6. 6. Methods6 years (2006-2012) of applied research- ethnographic (Hammersley and Atkinson, 2007)- reflective diaries & field notes (Krane and Baird, 2005)- observational research (Hammersley and Atkinson, 1983)
  7. 7. Health Promotion Children(2006-2007)
  8. 8. Health Promotion Children: Intervention
  9. 9. Health Promotion Children: Results• Keeping the active kids active• Initiative experienced high attrition rates (54%)• Some negative memories relating to the coaches’ practice In some cases coaching practice failed to support or create a positive developmental environment relevant for the age and (football) ability of the participants.
  10. 10. Health Promotion Children: Results• Coaches tended to adopt a performance oriented approachto their sessions.• Coaches were required to possess a minimum of a FootballAssociation Level 2 Coaching Qualification (which has little orno health specific content). UEFA ‘A’ License Coaching Level 3 UEFA B Coaching Level 2 Coaching Level 1
  11. 11. Health Promotion Children: Conclusion • The adoption of a performance orientated approach and the absence of any healthful sentiments or behaviour change message limited the effectiveness of the initiative. • Despite the coaches did (usually) provide a fun and enjoyable experience. In order, to (explicitly) promote positive healthful change, coaches require a wider skill base. • Specifically, skills that enable them to understand, translate and encourage positive healthful change within a variety of populations with varying levels of ability.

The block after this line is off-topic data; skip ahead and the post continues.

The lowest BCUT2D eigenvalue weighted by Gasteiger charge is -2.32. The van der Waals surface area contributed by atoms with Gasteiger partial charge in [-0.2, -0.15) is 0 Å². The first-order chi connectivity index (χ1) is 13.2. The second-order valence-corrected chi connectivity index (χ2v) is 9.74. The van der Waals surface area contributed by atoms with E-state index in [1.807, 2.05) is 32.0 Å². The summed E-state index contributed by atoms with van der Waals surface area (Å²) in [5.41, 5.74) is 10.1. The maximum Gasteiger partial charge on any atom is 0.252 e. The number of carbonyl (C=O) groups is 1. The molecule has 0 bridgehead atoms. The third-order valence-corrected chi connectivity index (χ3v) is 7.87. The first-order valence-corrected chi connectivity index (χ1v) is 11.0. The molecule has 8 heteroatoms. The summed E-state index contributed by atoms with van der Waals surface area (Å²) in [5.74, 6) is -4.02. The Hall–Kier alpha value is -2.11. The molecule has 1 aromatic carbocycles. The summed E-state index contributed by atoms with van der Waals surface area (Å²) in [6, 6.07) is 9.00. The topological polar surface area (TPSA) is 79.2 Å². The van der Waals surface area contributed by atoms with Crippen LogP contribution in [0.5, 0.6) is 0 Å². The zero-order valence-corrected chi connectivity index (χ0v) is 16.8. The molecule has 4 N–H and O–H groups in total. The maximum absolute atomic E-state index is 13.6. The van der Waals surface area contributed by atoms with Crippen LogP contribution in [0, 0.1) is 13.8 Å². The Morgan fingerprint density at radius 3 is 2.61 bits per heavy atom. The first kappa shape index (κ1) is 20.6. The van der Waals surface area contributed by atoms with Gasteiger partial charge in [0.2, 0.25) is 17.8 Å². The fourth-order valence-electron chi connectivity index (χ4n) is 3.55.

12. 12. Health Promotion Men (18-35yrs)(2008 onwards within EAFC)
  13. 13. Health Promotion Men (18-35yrs): InterventionFitness sessions per week:5. Football (Monday PM)6. Circuit Training (Tuesday PM)7. Boxing (Thursday PM)Capacity of 15 participantsper sessionOn going for duration of the projectVIDEO
  14. 14. Health Promotion Men (18-35yrs): Intervention A series of 12 week interventions with targeted hard-to- reach populations- Men living in homeless shelters- Men recovering from drug misuse Two, 2 hour, fitness sessions per week: Tuesday: Football Thursday: Football & specific fitness training Testing pre and post the intervention to identify changes in health and fitness and health screening throughout.
  15. 15. Health Promotion Men (18-35yrs): Intervention• Yo-Yo• 20m Sprint• 30m Sprint• T-agility• Body Mass Index• Resting Heart Rate• Blood Pressure• LDL & HDL Cholesterol• Lean Mass• Fat Mass• % Fat• Electrocardiograph (ECG) Screening